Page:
Middle School

grey desk and chairs lined up.

Courtesy of Jacqui Brown/Flickr (CC BY-SA 2.0).


They’ve gotten my classes     crisscrossed

   sulking here     swallowing the wrong,

      compacted in       the regular classroom.

I belong

   in a seat that calls my name

           not here      in this kingdom of knights

   whose eyes eat me   when my mouth spills out the wrong answer.

Test questions roar       like a lion protecting their kill

   and I know my mind     better than school does.
        Who owns the hands        that placed me here?

Lean into my drift,     my daze in class

      I hum a moth’s melody    in the backseat of the sky

           rolling over ghost braille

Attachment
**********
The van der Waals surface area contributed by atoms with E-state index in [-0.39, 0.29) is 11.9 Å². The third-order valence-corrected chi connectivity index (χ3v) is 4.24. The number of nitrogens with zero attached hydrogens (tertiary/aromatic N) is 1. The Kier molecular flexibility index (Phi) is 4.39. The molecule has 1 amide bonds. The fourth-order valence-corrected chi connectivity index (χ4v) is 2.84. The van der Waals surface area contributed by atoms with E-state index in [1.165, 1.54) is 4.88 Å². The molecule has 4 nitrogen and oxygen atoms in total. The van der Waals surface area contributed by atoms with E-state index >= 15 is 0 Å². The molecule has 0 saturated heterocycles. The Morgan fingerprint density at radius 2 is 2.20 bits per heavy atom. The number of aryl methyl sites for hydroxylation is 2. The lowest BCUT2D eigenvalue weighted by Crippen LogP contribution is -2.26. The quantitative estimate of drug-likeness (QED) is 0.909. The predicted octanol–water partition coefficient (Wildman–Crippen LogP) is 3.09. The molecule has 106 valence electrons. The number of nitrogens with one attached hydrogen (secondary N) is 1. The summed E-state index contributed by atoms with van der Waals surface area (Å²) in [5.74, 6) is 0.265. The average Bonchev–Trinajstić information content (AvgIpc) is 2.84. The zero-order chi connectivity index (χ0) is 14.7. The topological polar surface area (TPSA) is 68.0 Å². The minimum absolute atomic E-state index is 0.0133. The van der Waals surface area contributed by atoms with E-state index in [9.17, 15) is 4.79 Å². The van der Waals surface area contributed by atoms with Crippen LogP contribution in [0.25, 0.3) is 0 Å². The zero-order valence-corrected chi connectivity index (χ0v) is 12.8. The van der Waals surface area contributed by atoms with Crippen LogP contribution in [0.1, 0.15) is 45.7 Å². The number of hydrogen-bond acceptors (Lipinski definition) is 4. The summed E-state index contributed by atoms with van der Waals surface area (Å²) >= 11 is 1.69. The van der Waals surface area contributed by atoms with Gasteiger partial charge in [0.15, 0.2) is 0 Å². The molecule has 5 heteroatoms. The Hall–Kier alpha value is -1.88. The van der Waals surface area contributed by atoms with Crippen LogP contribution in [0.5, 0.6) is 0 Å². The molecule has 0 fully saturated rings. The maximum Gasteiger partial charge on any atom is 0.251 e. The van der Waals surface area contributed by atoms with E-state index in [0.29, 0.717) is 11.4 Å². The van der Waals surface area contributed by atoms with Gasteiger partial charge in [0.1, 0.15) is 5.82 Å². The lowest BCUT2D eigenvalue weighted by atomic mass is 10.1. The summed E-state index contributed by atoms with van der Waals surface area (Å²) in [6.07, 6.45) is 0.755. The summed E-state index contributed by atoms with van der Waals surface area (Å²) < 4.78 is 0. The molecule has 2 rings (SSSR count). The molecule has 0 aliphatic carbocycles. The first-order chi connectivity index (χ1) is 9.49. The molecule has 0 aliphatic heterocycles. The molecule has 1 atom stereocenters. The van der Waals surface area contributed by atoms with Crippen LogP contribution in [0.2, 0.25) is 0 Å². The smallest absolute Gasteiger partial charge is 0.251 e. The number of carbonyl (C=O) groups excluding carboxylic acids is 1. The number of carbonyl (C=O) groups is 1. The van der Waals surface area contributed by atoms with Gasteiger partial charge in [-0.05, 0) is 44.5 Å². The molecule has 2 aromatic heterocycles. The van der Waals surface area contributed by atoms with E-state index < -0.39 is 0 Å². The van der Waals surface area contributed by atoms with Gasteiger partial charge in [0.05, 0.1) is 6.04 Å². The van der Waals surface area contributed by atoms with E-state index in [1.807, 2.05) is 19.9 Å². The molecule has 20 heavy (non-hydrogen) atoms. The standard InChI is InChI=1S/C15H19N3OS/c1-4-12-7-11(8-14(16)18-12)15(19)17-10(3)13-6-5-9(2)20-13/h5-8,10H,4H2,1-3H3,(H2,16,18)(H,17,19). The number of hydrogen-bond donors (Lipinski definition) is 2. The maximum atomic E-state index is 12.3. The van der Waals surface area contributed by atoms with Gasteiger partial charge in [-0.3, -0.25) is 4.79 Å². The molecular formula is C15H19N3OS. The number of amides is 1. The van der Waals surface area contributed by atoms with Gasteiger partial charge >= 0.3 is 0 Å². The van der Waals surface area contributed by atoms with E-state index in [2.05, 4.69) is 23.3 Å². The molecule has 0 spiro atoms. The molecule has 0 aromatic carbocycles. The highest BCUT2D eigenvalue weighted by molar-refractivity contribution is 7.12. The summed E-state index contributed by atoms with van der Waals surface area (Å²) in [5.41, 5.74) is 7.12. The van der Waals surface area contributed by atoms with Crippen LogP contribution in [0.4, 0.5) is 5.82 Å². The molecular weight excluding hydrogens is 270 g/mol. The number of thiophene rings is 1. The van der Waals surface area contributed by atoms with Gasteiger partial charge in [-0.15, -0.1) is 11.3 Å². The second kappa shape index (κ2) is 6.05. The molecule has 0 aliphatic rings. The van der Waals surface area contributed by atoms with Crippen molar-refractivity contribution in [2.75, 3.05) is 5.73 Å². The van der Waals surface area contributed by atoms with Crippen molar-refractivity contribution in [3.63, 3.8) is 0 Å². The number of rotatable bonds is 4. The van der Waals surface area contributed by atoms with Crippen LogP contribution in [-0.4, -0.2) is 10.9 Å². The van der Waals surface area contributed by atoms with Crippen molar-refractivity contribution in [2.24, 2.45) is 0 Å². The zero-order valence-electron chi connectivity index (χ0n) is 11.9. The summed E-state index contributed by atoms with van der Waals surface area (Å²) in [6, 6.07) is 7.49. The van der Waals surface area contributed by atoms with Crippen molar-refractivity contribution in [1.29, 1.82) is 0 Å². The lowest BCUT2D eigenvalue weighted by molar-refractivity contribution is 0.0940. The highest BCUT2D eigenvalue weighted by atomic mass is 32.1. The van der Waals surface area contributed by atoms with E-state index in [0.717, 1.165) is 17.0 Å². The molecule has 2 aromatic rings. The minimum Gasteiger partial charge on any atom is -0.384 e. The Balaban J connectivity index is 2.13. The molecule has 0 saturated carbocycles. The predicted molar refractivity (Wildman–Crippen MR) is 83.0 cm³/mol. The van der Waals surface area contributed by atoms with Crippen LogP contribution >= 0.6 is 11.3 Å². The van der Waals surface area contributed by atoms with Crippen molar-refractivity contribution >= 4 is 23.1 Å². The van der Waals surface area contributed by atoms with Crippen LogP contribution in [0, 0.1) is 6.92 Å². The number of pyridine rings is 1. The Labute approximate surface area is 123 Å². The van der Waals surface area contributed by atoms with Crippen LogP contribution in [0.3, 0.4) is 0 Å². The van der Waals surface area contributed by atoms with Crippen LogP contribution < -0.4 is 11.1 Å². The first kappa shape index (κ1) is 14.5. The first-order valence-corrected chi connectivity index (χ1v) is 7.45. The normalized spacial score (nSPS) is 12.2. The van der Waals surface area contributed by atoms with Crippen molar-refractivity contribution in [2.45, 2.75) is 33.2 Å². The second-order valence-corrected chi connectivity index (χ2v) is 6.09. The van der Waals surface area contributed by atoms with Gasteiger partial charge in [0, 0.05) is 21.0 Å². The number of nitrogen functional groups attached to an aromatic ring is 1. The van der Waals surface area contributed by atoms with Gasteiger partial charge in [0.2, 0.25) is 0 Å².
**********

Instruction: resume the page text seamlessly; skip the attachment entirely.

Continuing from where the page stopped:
carving my name backwards    in unicorn    letters

    I don’t belong here.
               Maybe midpoint.

Maybe hallway,     a twist,     a fostering

      for uncommon minds,     mine,

         to ride short colorful waves   of attention,

meddling with
             magic from time to time.

Oak Morse is a poetry MFA candidate at Warren Wilson College and lives in Houston, Texas, where he teaches creative writing and theatre and leads a youth poetry troupe. His work appears in Black Warrior Review, Obsidian, Tupelo, and Beltway Poetry Quarterly, among others.
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